Background: COVID-19 is a droplet-transmitted potentially fatal coronavirus pandemic affecting the world in 2020. The WHO recommended social distancing and human-to-human contact was discouraged to control the transmission. It has put many countries in a state of lockdown and sporting events (including the 2020 Olympics) have been affected. Participation in sports and exercise, typically regarded as healthy activities, were also debated. The local professional football leagues, governed by the Hong Kong Football Association, ultimately postponed all matches after much deliberation on the transmission risk for the spectators and on-field players. Large spectating crowds are well-known to be infectious hazards, but the infection risk for on-field players is less recognized. Aside from watching professionals exercise, many people opted to hike in the countryside during the weekends to avoid city crowds. This led to a widespread discussion on the issue of wearing a facemask during outdoor activities. Methods: A small sample of video footage of professional football players were analysed to track each players’ time of close body contact and frequency of infection-risky behaviours to investigate the risk of virus transmission during football games. To investigate the physiological effect of wearing a facemask during exercise, we conducted a controlled laboratory, within-subject, repeated measures study of 23 healthy volunteers of various sporting backgrounds. They underwent graded treadmill walking at 4 km per hour for 6 min with and without wearing a surgical mask in a randomized order with sufficient resting time in between trials. The heart rate and the rate of perceived exertion (RPE) were recorded. Results: In a 90 min match, the average duration of close contact between professional football players was 19 min and each player performed an average of 52 episodes of infection-risky behaviours. The heart rate and RPE of subjects wearing a facemask was 128 beats per minute and 12.7 respectively. In those without a facemask, the results were a heart rate of 124 beats per minute and a RPE of 10.8. Conclusion: This suggests that the infection risk was high for the players, even without spectators. The laboratory study to investigate the physiological effect of wearing a facemask found that it significantly elevated heart rate and perceived exertion. Those participating in exercise need to be aware that facemasks increase the physiological burden of the body, especially in those with multiple underlying comorbidities. Elite athletes, especially those training for the upcoming Olympics, need to balance and reschedule their training regime to balance the risk of deconditioning versus the risk of infection. The multiple infection-control measures imposed by the Hong Kong national team training centre was highlighted to help strike this balance. Amidst a global pandemic affecting millions; staying active is good, but staying safe is paramount.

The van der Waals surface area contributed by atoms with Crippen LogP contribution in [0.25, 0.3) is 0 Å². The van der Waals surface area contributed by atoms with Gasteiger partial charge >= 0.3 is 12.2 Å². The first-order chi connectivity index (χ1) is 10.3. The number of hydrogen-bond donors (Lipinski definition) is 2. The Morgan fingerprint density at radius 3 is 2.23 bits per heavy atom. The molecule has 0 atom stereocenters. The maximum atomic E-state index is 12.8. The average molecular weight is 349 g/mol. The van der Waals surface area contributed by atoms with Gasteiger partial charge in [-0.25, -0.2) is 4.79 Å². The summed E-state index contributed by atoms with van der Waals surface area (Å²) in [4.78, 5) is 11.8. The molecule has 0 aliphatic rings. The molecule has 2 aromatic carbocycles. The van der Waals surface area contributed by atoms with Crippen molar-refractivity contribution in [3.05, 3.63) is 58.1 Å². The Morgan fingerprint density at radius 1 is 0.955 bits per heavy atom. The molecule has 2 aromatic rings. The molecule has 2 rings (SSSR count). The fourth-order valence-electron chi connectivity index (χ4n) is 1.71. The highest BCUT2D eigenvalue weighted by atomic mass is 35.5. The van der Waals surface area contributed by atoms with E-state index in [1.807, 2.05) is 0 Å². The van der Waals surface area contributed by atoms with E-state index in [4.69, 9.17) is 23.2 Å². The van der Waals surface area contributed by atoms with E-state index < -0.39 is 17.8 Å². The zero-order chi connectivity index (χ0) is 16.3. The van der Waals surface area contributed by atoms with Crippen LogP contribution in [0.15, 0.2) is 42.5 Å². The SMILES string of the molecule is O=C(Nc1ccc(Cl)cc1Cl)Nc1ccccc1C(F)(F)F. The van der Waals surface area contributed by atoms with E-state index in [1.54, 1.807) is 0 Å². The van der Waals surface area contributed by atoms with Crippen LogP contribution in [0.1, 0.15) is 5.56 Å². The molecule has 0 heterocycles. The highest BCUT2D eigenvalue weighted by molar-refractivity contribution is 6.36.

|Number of pages||6|
|Journal||Asia-Pacific Journal of Sports Medicine, Arthroscopy, Rehabilitation and Technology|
|Publication status||Published - Oct 2020|
Scopus Subject Areas
- Orthopedics and Sports Medicine
- Physical Therapy, Sports Therapy and Rehabilitation
- Sports Medicine